|Chris Koutsoutis allegedly |
“change of grade” forms.
While teaching how corporations cook their books, a CUNY business school was fixing grades.
An administrator at Baruch College’s prestigious Zicklin School of Business forged professors’ names to raise the grade point averages of students seeking master’s degrees to become dealmakers and corporate leaders, The Post has learned.
An internal CUNY probe found the course grades of “approximately 15 students” were falsified to keep their GPAs high enough to stay in the programs, Baruch officials acknowledged.
The trickery prevented enrollees, including many mid-level Wall Streeters whose firms picked up their tabs, from flunking out — and kept their fat tuition checks flowing in.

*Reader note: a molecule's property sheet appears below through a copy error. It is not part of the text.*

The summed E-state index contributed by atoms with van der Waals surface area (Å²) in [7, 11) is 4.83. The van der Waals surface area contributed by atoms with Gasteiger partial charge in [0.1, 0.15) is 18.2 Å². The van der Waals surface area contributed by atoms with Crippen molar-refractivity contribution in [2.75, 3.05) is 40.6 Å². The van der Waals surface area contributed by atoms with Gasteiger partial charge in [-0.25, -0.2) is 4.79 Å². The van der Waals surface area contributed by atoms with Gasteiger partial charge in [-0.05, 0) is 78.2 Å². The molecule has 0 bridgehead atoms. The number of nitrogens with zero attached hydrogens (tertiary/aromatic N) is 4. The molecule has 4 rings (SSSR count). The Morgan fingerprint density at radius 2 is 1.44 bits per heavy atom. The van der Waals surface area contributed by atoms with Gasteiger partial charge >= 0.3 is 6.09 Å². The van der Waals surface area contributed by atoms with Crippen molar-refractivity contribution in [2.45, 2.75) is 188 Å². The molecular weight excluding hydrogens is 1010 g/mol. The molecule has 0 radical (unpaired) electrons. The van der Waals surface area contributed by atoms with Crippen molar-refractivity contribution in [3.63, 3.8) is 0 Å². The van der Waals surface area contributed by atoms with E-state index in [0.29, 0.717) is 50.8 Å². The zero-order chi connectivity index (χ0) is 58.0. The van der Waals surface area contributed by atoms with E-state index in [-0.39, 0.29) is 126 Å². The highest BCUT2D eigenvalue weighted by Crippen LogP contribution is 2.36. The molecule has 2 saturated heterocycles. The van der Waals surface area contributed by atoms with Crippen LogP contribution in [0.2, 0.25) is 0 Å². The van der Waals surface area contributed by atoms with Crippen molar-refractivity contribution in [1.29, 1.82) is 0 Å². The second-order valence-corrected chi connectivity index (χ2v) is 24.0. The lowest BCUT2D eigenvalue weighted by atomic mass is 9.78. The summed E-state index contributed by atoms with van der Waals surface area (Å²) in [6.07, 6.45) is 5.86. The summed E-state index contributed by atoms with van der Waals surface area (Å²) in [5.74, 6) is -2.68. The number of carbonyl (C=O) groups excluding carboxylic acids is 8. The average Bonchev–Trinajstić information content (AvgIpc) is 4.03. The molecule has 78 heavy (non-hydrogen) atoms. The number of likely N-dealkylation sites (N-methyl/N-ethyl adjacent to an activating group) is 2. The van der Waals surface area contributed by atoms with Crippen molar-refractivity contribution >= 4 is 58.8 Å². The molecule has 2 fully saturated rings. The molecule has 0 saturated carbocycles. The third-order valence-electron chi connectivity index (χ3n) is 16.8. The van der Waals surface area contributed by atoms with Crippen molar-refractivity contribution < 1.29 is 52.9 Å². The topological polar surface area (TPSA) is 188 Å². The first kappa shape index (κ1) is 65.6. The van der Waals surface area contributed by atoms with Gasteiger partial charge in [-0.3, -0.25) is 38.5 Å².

I can't believe that most of those benefitting from this didn't know something was wrong ["“What do you mean? My diploma’s on my wall. How can you tell me I don’t have a degree?” one grad said, according to a source."]. I can understand a first-year flake not being aware he was failing, but not these people.ReplyDelete
Oh yes: where I work has a moderately prominent school of business and commerce faculty. It appears they have administrators whose job is to try to talk instructors from outside the faculty that are failing business/commerce students into giving their students better grades.ReplyDelete
Well, they keep saying we should run the university like a business. And CUNY apparently is...ReplyDelete